Polio-like deformity: a diagnostic dilemma

Authors

Keywords:

poliomyelitis, vaccine-associated paralytic poliomyelitis, polio-like deformity, acute flaccid paralysis

Abstract

Background
Significant advances have been made in the global effort to eradicate polio. Vaccine-associated poliovirus, or other enteroviruses, may still affect the anterior horn cell and cause acute flaccid paralysis. Following the acute disease, residual paralysis results in lower motor neuron weakness, altered growth and deformity. Our study aims to describe the clinical manifestations of a group of children that mimic that of classic paralytic poliomyelitis.

Methods
We identified six children from our paediatric orthopaedic database that presented with polio-like deformities. Their clinical and imaging records were reviewed and described, together with the clinical manifestations of paralytic poliomyelitis.

Results
Limb hypoplasia, pathological gait patterns and foot deformities were consistent features. The median leg length discrepancy was 2.5 cm (range 2–4 cm). The gait patterns observed included a Trendelenburg gait in 33% (n=2), a short limb gait in 50% (n=3), and one case with a combination of Trendelenburg, short limb and steppage gait. Tensor fascia lata contracture was present in 50% (n=3) of our patients. Foot deformities ranged from calcaneo-cavo-valgus to equino-cavo-varus deformities.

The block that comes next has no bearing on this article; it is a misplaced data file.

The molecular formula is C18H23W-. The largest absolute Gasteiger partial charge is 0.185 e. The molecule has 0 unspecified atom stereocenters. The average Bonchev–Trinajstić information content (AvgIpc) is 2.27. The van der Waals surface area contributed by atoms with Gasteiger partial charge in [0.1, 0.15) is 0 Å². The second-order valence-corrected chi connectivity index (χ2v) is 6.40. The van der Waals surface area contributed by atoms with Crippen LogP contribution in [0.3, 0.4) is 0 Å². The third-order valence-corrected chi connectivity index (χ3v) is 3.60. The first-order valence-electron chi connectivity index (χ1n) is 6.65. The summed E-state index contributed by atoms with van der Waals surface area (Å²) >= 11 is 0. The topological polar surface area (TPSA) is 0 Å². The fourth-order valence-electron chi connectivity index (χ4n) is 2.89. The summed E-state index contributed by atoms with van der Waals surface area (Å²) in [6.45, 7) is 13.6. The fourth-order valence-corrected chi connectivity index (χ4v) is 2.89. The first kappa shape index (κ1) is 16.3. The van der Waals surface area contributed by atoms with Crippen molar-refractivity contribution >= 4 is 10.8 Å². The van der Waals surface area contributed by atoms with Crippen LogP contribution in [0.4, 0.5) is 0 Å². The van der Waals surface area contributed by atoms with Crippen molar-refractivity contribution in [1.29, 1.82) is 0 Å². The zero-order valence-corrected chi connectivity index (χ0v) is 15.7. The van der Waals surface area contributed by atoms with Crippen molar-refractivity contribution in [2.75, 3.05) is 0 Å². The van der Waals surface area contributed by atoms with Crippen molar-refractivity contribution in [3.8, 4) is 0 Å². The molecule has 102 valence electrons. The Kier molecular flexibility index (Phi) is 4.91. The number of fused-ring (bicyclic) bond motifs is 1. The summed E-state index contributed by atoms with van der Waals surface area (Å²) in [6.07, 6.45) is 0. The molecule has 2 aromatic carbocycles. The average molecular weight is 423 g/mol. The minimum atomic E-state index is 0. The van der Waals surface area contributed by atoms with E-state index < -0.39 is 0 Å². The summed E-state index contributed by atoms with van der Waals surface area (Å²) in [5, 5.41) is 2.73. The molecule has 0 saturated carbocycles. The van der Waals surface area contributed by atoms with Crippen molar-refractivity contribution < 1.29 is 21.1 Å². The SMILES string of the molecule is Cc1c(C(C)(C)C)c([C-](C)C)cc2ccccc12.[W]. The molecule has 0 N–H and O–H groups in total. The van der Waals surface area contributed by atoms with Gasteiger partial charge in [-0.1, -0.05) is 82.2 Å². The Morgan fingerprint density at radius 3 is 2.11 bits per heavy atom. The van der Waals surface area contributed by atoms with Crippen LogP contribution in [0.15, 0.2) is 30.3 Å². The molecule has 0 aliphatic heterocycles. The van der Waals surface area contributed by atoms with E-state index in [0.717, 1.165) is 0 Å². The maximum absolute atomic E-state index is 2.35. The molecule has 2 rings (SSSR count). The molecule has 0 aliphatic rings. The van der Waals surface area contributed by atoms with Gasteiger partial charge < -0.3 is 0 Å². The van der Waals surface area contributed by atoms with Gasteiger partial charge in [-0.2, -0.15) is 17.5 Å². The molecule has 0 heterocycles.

Conclusion
Despite significant advances made in the global fight to eradicate polio, we still see children with clinical manifestations reminiscent of the disease. Orthopaedic surgeons should remain familiar with the assessment and diagnosis of the sequelae of paralytic poliomyelitis.

Level of evidence: Level 5

Author Biographies

Khaled A Ben Salem, University of KwaZulu-Natal

Department of Orthopaedic Surgery, Grey’s Hospital, School of Clinical Medicine, University of KwaZulu-Natal, South Africa

Pieter H Maré, University of KwaZulu-Natal

Department of Orthopaedic Surgery, Grey’s Hospital, School of Clinical Medicine, University of KwaZulu-Natal, South Africa

Matthew Goodier, University of KwaZulu-Natal

Department of Radiology, Grey’s Hospital, School of Clinical Medicine, University of KwaZulu-Natal, South Africa

Leonard C Marais, University of KwaZulu-Natal

Department of Orthopaedic Surgery, School of Clinical Medicine, University of KwaZulu-Natal, South Africa

David M Thompson, University of KwaZulu-Natal

Department of Orthopaedic Surgery, Grey’s Hospital, School of Clinical Medicine, University of KwaZulu-Natal, South Africa

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Published

2021-05-22

Issue

Section

Paediatric Orthopaedics

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